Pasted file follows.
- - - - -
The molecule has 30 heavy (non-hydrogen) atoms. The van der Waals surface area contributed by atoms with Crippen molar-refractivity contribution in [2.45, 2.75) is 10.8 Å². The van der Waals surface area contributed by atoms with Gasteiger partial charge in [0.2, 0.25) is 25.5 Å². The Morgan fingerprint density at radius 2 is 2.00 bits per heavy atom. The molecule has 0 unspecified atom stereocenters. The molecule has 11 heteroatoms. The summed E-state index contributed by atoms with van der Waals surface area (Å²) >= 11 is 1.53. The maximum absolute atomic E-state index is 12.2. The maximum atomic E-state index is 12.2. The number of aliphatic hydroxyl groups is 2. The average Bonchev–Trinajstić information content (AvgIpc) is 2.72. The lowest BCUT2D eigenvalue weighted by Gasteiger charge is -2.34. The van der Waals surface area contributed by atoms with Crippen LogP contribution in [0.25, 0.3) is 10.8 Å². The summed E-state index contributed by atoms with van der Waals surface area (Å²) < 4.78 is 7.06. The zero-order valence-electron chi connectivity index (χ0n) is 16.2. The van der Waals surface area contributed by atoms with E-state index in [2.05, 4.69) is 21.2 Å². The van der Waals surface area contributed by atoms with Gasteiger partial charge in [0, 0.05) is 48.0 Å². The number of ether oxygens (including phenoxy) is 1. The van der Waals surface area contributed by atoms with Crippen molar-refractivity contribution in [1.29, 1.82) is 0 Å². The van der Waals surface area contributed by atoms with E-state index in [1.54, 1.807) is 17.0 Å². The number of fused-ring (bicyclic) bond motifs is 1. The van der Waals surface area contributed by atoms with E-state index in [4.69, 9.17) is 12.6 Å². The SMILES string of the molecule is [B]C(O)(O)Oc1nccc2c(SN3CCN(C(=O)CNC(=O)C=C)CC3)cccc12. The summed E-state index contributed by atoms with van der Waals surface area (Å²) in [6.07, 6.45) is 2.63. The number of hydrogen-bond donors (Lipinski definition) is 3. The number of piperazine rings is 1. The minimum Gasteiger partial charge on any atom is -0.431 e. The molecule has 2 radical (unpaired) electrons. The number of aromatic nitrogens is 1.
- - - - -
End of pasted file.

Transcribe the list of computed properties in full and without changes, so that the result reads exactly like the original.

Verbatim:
The molecule has 30 heavy (non-hydrogen) atoms. The van der Waals surface area contributed by atoms with Crippen molar-refractivity contribution in [2.45, 2.75) is 10.8 Å². The van der Waals surface area contributed by atoms with Gasteiger partial charge in [0.2, 0.25) is 25.5 Å². The Morgan fingerprint density at radius 2 is 2.00 bits per heavy atom. The molecule has 0 unspecified atom stereocenters. The molecule has 11 heteroatoms. The summed E-state index contributed by atoms with van der Waals surface area (Å²) >= 11 is 1.53. The maximum absolute atomic E-state index is 12.2. The maximum atomic E-state index is 12.2. The number of aliphatic hydroxyl groups is 2. The average Bonchev–Trinajstić information content (AvgIpc) is 2.72. The lowest BCUT2D eigenvalue weighted by Gasteiger charge is -2.34. The van der Waals surface area contributed by atoms with Crippen LogP contribution in [0.25, 0.3) is 10.8 Å². The summed E-state index contributed by atoms with van der Waals surface area (Å²) < 4.78 is 7.06. The zero-order valence-electron chi connectivity index (χ0n) is 16.2. The van der Waals surface area contributed by atoms with E-state index in [2.05, 4.69) is 21.2 Å². The van der Waals surface area contributed by atoms with Gasteiger partial charge in [0, 0.05) is 48.0 Å². The number of ether oxygens (including phenoxy) is 1. The van der Waals surface area contributed by atoms with Crippen molar-refractivity contribution in [1.29, 1.82) is 0 Å². The van der Waals surface area contributed by atoms with E-state index in [1.54, 1.807) is 17.0 Å². The number of fused-ring (bicyclic) bond motifs is 1. The van der Waals surface area contributed by atoms with E-state index in [4.69, 9.17) is 12.6 Å². The SMILES string of the molecule is [B]C(O)(O)Oc1nccc2c(SN3CCN(C(=O)CNC(=O)C=C)CC3)cccc12. The summed E-state index contributed by atoms with van der Waals surface area (Å²) in [6.07, 6.45) is 2.63. The number of hydrogen-bond donors (Lipinski definition) is 3. The number of piperazine rings is 1. The minimum Gasteiger partial charge on any atom is -0.431 e. The molecule has 2 radical (unpaired) electrons. The number of aromatic nitrogens is 1.